If you are thinking about raising goats, please learn about pasturing goats (and using pasture rotation to keep goats healthy).  If you must raise them in confinement, try to bring them freshly-cut forage as the bulk of their diet and make sure they still get exercise and sunshine.  But the goats will definitely be happier if they get to go out and choose from the “buffet” for themselves.  Goats like exercise, fresh food, variety and mental stimulation.

Our goats get extra hugs for Earth Day

Goats celebrate Earth Day every day.

Big livestock like cows tend to compact soil because they concentrate so much weight on their hooves.  Goats’ lighter body mass makes them gentler on the soil.   Compacted soil can become so hard and dense that nothing grows there.  Goats trod gently, leaving their pastures in good shape.

Goats eat noxious weeds.  It’s why they’re used for clearing firebreaks.  They can utilize a lot of weeds for food.  We are rehabbing our farm and dealing with a lot of noxious weeds.  The goats are a big help.  They eat new growth, which weakens the plant.  The plant has to use stored energy to regrow, and eventually, many weeds just stop coming back because they don’t have the energy reserves left.  Some plants, the goats won’t eat the plant, but they’ll eat the flower.  Then the flower can’t become seeds that spread the weed.

KitHoldingBlackberryOur top black-berry eater, daughter of Too Much Bucks Chief’s Ko Kona

Some weeds are toxic to goats, but only in large quantities (often because the weeds contain tannins).  Goats sometimes eat a sub-lethal dose of those weeds to self-medicate; the tannins can be toxic to internal parasites before they reach a toxic level for goats!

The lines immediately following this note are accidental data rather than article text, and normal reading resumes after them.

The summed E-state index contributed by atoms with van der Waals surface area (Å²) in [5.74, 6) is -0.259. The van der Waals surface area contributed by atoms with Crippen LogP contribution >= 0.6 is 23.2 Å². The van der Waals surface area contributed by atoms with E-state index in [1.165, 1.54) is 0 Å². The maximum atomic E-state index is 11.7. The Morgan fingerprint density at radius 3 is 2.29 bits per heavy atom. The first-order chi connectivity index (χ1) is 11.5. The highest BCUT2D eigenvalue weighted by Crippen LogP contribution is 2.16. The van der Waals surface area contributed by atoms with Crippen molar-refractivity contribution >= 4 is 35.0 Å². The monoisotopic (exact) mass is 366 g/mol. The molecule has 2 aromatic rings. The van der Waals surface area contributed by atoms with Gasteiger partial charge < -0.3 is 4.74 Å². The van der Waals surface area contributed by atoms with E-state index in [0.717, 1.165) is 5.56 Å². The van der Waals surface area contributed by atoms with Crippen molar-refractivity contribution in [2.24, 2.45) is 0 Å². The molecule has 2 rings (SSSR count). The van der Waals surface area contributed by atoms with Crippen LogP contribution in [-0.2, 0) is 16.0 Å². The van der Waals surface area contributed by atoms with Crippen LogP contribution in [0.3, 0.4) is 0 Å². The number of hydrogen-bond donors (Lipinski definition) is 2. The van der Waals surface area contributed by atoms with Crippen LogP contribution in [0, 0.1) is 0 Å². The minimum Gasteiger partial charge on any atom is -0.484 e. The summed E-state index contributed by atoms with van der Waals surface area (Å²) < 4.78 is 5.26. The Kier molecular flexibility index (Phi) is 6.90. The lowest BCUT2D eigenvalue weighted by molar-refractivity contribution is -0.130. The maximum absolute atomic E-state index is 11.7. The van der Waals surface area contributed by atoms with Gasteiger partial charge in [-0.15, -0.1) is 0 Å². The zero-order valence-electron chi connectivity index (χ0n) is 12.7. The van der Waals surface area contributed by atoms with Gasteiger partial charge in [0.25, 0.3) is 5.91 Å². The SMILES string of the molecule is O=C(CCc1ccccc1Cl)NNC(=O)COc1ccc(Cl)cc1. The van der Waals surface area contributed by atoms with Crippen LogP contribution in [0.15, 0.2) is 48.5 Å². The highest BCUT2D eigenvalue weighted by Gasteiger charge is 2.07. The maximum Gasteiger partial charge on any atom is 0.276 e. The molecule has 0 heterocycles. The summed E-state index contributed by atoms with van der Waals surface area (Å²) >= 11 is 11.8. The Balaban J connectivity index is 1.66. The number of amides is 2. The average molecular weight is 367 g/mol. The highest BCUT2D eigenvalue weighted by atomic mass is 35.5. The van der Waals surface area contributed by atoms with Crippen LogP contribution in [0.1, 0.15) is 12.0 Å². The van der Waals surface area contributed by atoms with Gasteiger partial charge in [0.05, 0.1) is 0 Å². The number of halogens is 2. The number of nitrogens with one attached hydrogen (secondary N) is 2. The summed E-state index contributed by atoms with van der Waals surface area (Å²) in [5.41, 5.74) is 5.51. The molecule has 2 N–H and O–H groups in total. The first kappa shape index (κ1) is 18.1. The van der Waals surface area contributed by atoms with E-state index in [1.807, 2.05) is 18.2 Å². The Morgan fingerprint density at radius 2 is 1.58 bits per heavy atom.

Yep, goats don’t take a lot of medicines.  When you medicate a cow to promote production and growth, any medicine the cow’s body doesn’t absorb can end up in the compost, ground, or runoff.  Yuck.  There aren’t many medicines made for goats, and happy goats don’t need a whole lot.  Like people, stress can make goats sick, but happiness can help their immune system!  That’s one of the reasons we let our Mammas raise their own babies.  We want them to have healthy immune systems so they stay naturally healthy.

Moms love spending time with their kids.

Moms love spending time with their kids.

This hillside was solid weeds before the goats fixed it up,

with help from their trusty sidekick alpacas.

A good thing and bad thing about goats is that they poop everywhere.  (Sometimes, on my foot.)  But that’s fertile compost coming out, and goats spread it around.  What they take out of the land in food, they give some back in fertilizer.  The small pellets decompose into soil fertility.  Since it’s spread around, it tends to break down into the soil and fertilize the entire grazing area.  You know how your dog can leave spots on the lawn where he uses the bathroom?  That’s because there’s too much fertility in one spot.  Fertility is good if it’s not too concentrated.

Goat fertilizer is good stuff.  It doesn’t take a factory to make it, either.  It helps plants grow, but, unlike manufactured fertilizers, it also improves the quality of the soil.  It adds humus (plant debris that helps the soil stay loose, helping deliver oxygen to plant roots).  It also supports beneficial microbial growth and earthworm activity in the soil.  Earthworms loosen the soil, too, so keeping them happy is a bonus.